In a case management conference regarding two libel actions concerning the events that happened when the claimant was leaving Downing Street with his bicycle, the Queen’s Bench Division approved the parties’ proposals that the action should be tried by a judge sitting without a jury, and that there should be a joint trial of certain preliminary issues in the actions.
Mitchell v News Group Newspapers Ltd: Queen’s Bench Division: 28 July 2014
Pre-trial or post-judgment relief – Case management conference – Two libel actions arising out of incident at Downing Street when claimant was chief whip of Conservative Party – Parties making proposals regarding joint preliminary issues – Whether there was to be joint trial of certain preliminary issues in actions
In September 2012, as the claimant, then chief whip of the Conservative Party, was leaving Downing Street with his bicycle there was an altercation between him and police officers manning the gates. One of those officers was PC TR.
That incident and allegations about exactly what occurred gave rise to very extensive publicity, the resignation of the claimant from his post as chief whip, the criminal conviction of one officer for misconduct in public office, disciplinary proceedings leading to the dismissal of three other officers, and the two libel actions which came before the court for decisions as to case management. One of those libel actions was brought by the claimant against the publishers of the defendant, News Group Newspapers Ltd. The other was brought by PC TR against the claimant.
In a case management conference, the issue of whether a trial should be by judge alone or jury arose as did the possibility of ordering preliminary issues. The issue of whether a matter should be by judge or jury was governed by section 69 of the Senior Courts Act 1981. There was a great deal of overlap between the issues in the two actions. At the heart of each action was the issue of what was said by the claimant at the Downing Street gates on the evening of 19 September 2012.
It was proposed by the parties that the action should be tried by a judge sitting without a jury, and that there should be a joint trial of certain preliminary issues in the actions. The preliminary issues proposed by both parties were: (i) the meaning of the words complained of in the particulars of claim in both actions; (ii) the justification defences pleaded by the defendants in both actions; (iii) the issue pleaded in paragraph 37.4 of the particulars of claim in Rowland v Mitchell  All ER (D) 273 (Mar).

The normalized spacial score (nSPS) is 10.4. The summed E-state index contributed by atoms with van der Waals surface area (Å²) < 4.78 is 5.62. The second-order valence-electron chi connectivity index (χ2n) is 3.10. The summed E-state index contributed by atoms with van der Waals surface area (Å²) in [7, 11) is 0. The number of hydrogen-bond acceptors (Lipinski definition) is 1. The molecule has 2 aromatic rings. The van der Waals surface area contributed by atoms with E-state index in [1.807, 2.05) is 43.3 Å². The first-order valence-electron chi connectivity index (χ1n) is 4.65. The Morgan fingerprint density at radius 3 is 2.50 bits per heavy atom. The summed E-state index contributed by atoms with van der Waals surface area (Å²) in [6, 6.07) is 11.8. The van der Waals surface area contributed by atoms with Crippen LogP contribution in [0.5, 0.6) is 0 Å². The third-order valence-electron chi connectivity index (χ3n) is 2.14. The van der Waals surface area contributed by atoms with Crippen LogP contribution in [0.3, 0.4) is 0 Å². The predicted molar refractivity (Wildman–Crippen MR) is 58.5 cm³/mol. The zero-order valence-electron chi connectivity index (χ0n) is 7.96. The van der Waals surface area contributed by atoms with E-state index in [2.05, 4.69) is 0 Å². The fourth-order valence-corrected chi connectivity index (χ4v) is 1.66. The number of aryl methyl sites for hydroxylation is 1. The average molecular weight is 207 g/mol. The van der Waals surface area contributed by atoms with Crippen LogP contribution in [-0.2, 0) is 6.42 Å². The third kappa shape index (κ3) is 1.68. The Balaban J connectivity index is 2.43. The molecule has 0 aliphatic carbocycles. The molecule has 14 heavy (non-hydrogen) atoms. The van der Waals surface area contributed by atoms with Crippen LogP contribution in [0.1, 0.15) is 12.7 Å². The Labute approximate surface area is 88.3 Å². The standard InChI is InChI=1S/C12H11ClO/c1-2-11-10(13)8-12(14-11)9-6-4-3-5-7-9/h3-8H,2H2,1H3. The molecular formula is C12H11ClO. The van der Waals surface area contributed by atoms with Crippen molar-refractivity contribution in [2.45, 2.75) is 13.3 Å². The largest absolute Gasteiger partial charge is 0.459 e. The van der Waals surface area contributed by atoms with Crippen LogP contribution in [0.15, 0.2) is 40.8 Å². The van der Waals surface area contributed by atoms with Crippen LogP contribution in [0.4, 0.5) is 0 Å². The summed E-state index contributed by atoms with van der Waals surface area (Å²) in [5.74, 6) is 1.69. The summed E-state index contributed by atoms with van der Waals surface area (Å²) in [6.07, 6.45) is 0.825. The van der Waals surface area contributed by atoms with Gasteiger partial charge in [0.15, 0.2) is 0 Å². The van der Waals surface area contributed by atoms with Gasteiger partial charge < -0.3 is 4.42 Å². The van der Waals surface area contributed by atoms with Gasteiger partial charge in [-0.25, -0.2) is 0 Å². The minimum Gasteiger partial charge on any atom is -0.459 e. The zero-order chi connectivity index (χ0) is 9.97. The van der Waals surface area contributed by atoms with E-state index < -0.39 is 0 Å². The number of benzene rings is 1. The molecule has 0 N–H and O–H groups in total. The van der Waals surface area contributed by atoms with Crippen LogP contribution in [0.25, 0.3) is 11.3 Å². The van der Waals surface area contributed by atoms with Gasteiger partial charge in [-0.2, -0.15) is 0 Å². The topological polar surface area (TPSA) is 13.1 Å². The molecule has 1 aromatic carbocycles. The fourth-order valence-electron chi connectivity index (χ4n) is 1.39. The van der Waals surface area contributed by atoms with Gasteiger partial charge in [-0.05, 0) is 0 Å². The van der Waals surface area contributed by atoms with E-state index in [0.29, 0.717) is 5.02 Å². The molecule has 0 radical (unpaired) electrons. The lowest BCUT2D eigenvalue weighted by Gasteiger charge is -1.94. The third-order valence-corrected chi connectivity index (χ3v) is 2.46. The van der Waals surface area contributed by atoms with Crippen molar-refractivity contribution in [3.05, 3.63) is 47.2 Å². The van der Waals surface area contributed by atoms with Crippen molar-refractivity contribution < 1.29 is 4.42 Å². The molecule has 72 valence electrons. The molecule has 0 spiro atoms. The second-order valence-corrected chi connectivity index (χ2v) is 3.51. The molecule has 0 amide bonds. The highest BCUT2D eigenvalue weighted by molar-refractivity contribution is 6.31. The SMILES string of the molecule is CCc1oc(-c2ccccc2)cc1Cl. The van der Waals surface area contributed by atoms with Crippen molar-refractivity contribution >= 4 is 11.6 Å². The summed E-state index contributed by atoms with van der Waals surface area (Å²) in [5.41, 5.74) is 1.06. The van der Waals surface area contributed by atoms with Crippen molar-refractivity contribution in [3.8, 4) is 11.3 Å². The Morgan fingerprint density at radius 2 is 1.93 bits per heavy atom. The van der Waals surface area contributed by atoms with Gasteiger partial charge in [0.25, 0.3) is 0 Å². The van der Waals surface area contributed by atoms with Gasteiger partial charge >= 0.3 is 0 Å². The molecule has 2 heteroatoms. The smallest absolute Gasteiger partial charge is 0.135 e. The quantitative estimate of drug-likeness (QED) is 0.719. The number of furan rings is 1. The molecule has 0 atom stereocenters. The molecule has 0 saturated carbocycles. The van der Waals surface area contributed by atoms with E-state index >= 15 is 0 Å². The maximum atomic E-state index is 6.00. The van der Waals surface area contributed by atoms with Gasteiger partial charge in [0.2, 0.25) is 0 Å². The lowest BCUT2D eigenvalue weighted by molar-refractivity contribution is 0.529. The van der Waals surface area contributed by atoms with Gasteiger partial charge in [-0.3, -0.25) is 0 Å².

The court ruled: the court approved the approach proposed by the parties. It would be ordered that the actions should be tried by a judge sitting without a jury, and that there should be a joint trial the preliminary issues suggested. The proposal met the important objectives of avoiding inconsistent findings and duplication and the issues encapsulated, in a sufficiently clear and well-defined way, issues the determination of which stood a reasonable chance of resolving the disputes between the parties and thereby saving resources.
The court also had in mind the public interest in focusing resources on ascertaining the truth of the allegations and counter-allegations about those events which had attracted so much publicity, involving as they had done, a senior politician and a police officer (see ,  of the judgment).
The order would be made in substantially the terms of a draft order which had been largely agreed between the parties in advance of the hearing (see  of the judgment).
Mitchell v News Group Newspapers Ltd; Rowland v Mitchell  All ER (D) 273 (Mar) applied.
Gavin Millar QC and Adam Wolanski (instructed by Simons Muirhead and Burton) for the defendant in claim no. HQ13D01052; Catrin Evans (instructed by Slater and Gordon LLP) for the claimant in claim no HQ13D05940; James Price QC (instructed by Atkins Thomson) for the caimant in claim no. HQ13D01052 and the defendant in claim no. HQ13D05940.